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Example of confusion regarding names. Be cautious of the letter W. • Władysław Wilmowicz was incorrectly transcribed to Nladislaus Nilmouriez.  
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Example of confusion regarding names. Be cautious of the letter W.  
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&nbsp;&nbsp;&nbsp;&nbsp; • Władysław Wilmowicz was incorrectly transcribed to Nladislaus Nilmouriez.  
<br>Ancestry World Archives Project would like to thank the following for assisting in creating this Polish language tutorial:  
<br>Ancestry World Archives Project would like to thank the following for assisting in creating this Polish language tutorial:  
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'''SPECIAL NOTE for World Archive Keyers:'''  
'''SPECIAL NOTE for World Archive Keyers:'''  
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</noinclude>
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<span style="color: orange">'''UPDATE:&nbsp; The International Characters in the keying tool now support the&nbsp;kropka (&nbsp;Ż )&nbsp; Please only use the keying tool to enter this character.'''</span> <br><strike>Polish has a special diacritic that is not currently in the International Characters dialog of the Keying Tool. This is being remedied but in the meantime should you find a record that contains a kropka (ż), you will need to copy and paste it from this page into the keying tool.</strike>&nbsp;<noinclude>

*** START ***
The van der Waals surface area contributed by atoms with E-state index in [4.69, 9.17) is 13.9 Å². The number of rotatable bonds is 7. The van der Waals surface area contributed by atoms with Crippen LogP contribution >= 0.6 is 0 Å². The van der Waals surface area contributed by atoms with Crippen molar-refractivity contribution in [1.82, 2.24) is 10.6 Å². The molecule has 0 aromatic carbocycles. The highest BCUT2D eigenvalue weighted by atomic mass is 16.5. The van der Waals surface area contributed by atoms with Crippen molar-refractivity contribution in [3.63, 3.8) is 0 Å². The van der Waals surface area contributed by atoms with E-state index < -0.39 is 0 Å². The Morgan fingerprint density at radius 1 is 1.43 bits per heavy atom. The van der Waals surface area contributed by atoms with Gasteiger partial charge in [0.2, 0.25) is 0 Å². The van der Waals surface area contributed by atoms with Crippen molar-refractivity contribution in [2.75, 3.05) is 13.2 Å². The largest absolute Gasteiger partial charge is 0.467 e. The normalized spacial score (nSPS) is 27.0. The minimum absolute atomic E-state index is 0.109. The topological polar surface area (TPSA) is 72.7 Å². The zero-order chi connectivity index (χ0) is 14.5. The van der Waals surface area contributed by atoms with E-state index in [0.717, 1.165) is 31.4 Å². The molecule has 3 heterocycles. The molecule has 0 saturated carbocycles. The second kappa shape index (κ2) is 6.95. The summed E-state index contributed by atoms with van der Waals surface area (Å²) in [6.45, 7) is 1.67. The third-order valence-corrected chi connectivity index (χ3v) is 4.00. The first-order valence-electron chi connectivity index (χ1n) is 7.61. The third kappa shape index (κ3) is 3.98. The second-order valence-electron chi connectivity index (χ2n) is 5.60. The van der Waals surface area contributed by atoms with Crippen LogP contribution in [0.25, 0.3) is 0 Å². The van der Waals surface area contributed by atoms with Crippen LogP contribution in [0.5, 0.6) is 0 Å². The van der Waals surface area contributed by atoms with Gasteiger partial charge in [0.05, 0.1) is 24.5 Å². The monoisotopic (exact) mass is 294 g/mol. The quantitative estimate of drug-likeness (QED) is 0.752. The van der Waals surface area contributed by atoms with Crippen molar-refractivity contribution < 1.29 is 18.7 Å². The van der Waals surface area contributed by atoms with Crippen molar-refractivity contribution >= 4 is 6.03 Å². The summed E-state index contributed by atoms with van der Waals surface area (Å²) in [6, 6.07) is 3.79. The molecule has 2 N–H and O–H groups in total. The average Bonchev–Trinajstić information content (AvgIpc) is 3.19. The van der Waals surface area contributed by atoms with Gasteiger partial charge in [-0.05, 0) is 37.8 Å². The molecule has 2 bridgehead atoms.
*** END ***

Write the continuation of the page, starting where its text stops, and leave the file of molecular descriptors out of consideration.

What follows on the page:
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The International characters dialog with Polish letters highlighted in green, and look-alike mistakes struck through with a red x.
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[[Image: IntChar_Polish.jpg]]
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'''&nbsp;'''Polish has a special diacritic that is not currently in the dropdown tool for special characters. This is being remedied but in the mean time should you find a record that contains a kropka (ż), you will need to copy and paste it from this page into the keying tool.
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'''Additional Helps'''  
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Copy and paste the appropriate kropka (ż) below.
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Source: Sto Lat: A Modern Guide to Polish Genealogy; Published 2010 by Michigan Polonia, LLC; Author: Cecile Wendt Jensen
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&nbsp;&nbsp;&nbsp;&nbsp;&nbsp;&nbsp;&nbsp;&nbsp;&nbsp;&nbsp;&nbsp;&nbsp;&nbsp;&nbsp;&nbsp;&nbsp;&nbsp;&nbsp;&nbsp;&nbsp;&nbsp;&nbsp;&nbsp;&nbsp;&nbsp; Ż&nbsp;&nbsp;&nbsp;&nbsp;&nbsp; ż